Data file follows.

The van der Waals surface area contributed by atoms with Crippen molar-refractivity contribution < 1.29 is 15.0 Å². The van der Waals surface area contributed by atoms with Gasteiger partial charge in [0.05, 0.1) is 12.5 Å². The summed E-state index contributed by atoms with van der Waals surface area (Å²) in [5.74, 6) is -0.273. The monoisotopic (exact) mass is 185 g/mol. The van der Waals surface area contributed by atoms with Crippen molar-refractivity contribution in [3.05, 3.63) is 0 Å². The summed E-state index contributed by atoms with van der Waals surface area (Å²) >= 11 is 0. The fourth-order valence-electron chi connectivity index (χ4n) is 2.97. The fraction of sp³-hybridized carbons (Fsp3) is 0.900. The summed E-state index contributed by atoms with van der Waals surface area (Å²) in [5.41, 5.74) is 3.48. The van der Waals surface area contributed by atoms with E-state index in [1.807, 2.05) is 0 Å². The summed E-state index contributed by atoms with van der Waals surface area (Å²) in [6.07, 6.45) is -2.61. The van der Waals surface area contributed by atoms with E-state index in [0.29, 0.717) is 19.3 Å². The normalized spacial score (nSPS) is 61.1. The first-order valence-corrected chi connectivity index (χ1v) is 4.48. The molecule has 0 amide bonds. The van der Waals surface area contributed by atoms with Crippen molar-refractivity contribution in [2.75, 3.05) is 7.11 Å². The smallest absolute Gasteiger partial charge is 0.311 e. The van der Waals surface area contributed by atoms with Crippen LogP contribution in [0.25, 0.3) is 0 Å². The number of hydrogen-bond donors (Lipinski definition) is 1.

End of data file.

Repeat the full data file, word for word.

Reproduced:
The van der Waals surface area contributed by atoms with Crippen molar-refractivity contribution < 1.29 is 15.0 Å². The van der Waals surface area contributed by atoms with Gasteiger partial charge in [0.05, 0.1) is 12.5 Å². The summed E-state index contributed by atoms with van der Waals surface area (Å²) in [5.74, 6) is -0.273. The monoisotopic (exact) mass is 185 g/mol. The van der Waals surface area contributed by atoms with Crippen molar-refractivity contribution in [3.05, 3.63) is 0 Å². The summed E-state index contributed by atoms with van der Waals surface area (Å²) >= 11 is 0. The fourth-order valence-electron chi connectivity index (χ4n) is 2.97. The fraction of sp³-hybridized carbons (Fsp3) is 0.900. The summed E-state index contributed by atoms with van der Waals surface area (Å²) in [5.41, 5.74) is 3.48. The van der Waals surface area contributed by atoms with E-state index in [1.807, 2.05) is 0 Å². The summed E-state index contributed by atoms with van der Waals surface area (Å²) in [6.07, 6.45) is -2.61. The van der Waals surface area contributed by atoms with E-state index in [0.29, 0.717) is 19.3 Å². The normalized spacial score (nSPS) is 61.1. The first-order valence-corrected chi connectivity index (χ1v) is 4.48. The molecule has 0 amide bonds. The van der Waals surface area contributed by atoms with Crippen molar-refractivity contribution in [2.75, 3.05) is 7.11 Å². The smallest absolute Gasteiger partial charge is 0.311 e. The van der Waals surface area contributed by atoms with Crippen LogP contribution in [0.25, 0.3) is 0 Å². The number of hydrogen-bond donors (Lipinski definition) is 1.